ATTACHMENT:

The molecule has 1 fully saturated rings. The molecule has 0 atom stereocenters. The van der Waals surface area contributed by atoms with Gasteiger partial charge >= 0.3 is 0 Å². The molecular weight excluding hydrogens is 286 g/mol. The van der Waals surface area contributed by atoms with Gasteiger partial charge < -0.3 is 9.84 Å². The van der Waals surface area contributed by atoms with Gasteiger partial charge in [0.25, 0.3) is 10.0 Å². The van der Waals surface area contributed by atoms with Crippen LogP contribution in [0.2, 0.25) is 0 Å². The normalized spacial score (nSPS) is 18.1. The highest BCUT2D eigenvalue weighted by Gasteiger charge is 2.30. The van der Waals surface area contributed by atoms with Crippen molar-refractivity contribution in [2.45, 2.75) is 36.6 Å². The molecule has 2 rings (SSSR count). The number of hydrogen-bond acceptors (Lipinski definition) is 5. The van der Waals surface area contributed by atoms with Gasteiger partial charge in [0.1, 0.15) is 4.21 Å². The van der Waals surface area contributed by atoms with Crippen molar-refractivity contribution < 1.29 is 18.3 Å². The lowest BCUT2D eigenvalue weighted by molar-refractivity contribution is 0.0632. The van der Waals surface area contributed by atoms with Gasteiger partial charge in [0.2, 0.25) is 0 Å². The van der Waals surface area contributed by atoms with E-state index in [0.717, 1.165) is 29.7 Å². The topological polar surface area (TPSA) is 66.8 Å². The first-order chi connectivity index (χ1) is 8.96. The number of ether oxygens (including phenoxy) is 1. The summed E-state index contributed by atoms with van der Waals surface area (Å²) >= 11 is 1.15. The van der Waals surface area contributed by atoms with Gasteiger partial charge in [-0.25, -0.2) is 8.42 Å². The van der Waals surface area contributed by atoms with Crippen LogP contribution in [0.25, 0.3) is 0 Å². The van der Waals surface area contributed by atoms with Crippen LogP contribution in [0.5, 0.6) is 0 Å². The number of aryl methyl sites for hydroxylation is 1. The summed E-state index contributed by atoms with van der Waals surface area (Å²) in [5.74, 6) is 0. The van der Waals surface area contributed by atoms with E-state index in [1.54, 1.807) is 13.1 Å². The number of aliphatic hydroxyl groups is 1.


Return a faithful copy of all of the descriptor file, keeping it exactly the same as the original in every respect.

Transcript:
The molecule has 1 fully saturated rings. The molecule has 0 atom stereocenters. The van der Waals surface area contributed by atoms with Gasteiger partial charge >= 0.3 is 0 Å². The molecular weight excluding hydrogens is 286 g/mol. The van der Waals surface area contributed by atoms with Gasteiger partial charge < -0.3 is 9.84 Å². The van der Waals surface area contributed by atoms with Gasteiger partial charge in [0.25, 0.3) is 10.0 Å². The van der Waals surface area contributed by atoms with Crippen LogP contribution in [0.2, 0.25) is 0 Å². The normalized spacial score (nSPS) is 18.1. The highest BCUT2D eigenvalue weighted by Gasteiger charge is 2.30. The van der Waals surface area contributed by atoms with Crippen molar-refractivity contribution in [2.45, 2.75) is 36.6 Å². The molecule has 2 rings (SSSR count). The number of hydrogen-bond acceptors (Lipinski definition) is 5. The van der Waals surface area contributed by atoms with Gasteiger partial charge in [0.1, 0.15) is 4.21 Å². The van der Waals surface area contributed by atoms with Crippen molar-refractivity contribution < 1.29 is 18.3 Å². The lowest BCUT2D eigenvalue weighted by molar-refractivity contribution is 0.0632. The van der Waals surface area contributed by atoms with Gasteiger partial charge in [0.2, 0.25) is 0 Å². The van der Waals surface area contributed by atoms with E-state index in [0.717, 1.165) is 29.7 Å². The topological polar surface area (TPSA) is 66.8 Å². The first-order chi connectivity index (χ1) is 8.96. The number of ether oxygens (including phenoxy) is 1. The summed E-state index contributed by atoms with van der Waals surface area (Å²) >= 11 is 1.15. The van der Waals surface area contributed by atoms with Gasteiger partial charge in [-0.25, -0.2) is 8.42 Å². The van der Waals surface area contributed by atoms with Crippen LogP contribution in [0.25, 0.3) is 0 Å². The van der Waals surface area contributed by atoms with Crippen LogP contribution in [0.5, 0.6) is 0 Å². The number of aryl methyl sites for hydroxylation is 1. The summed E-state index contributed by atoms with van der Waals surface area (Å²) in [5.74, 6) is 0. The van der Waals surface area contributed by atoms with E-state index in [1.54, 1.807) is 13.1 Å². The number of aliphatic hydroxyl groups is 1.